Photo by Maxwell Ridgeway on Unsplash

Environmentalists, Prepare Now for Opportunities in Fiscal Stimulus Programs

This blog series discusses how to scale and accelerate protection of nature through an investment-oriented approach. I’m not arguing that this approach is superior to traditional efforts to save nature. Rather, I’m suggesting that this is a practical and timely way to get more dollars, more political support, and more diverse engagement on the side of nature.

The coronavirus pandemic has wreaked fiscal havoc across the globe. Now, governments all around the world are turning their attention to how best to revive their economies once the immediate danger has passed. This means that fiscal stimulus spending proposals will likely be huge and enjoy broad bipartisan support.

This is good news for supporters of green (i.e. nature-based) infrastructure. In many cases, green infrastructure investments will provide better investment opportunities than grey (ie, man-made) ones. (See my two recent blogs or my book, Nature’s Fortune.)

But is the environmental community ready to pursue fully such important funding opportunities? Personally, I don’t think so.

True, many NGOs, academics, and others are doing great work on this front. But the champions of traditional man-made infrastructure have a big advantage. Since grey infrastructure has been the go-to for so long, people pushing it have much more information at hand about what works, what doesn’t work, how much things cost, timelines, actual case studies, hard evidence, etc. This makes it easier for them to convince governments looking for a quick solution to invest in those methods. We environmentalists need to close this gap, and we need to do it fast.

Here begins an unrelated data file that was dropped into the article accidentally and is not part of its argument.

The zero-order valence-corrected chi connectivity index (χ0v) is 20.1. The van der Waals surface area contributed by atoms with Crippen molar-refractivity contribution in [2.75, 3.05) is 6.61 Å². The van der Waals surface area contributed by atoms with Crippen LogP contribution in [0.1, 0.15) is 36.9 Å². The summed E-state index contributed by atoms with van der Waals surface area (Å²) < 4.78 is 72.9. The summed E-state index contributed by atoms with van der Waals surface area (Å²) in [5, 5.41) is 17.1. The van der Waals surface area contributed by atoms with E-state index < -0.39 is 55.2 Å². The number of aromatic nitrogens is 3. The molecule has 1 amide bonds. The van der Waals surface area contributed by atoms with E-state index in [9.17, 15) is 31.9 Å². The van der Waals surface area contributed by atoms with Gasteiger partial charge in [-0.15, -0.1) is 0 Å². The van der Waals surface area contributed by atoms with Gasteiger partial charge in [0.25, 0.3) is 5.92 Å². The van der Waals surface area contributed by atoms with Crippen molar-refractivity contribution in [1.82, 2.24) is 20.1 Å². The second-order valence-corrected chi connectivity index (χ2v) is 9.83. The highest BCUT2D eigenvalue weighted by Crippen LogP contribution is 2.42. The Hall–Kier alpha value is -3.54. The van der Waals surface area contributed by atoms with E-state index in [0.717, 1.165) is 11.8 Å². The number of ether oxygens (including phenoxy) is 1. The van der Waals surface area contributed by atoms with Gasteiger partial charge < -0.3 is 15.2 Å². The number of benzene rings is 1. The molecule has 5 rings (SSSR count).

How do we do it?

Here, I’ll lay out a framework for building our case. Let’s use mangrove restoration as an example. Investing in mangrove restoration will provide protection from sea-level rises and extreme weather. The top line arguments here are well known (see my blog from August 2017).

But high level arguments are insufficient now. Governments face enormous challenges and are very resource-constrained, which means they’ll want to identify the very best and most well-prepared investment opportunities. Therefore, we should expect skepticism of our innovative — but, to some large degree, unproven — mangrove restoration proposal.

Here’s how to improve our case.

First, we need to form a diverse team of environmentalists, scientists, engineers, financiers, and funders. I’ll get into that in a later blog, but for now, know that this team’s task is to put together the most informed and convincing proposal possible.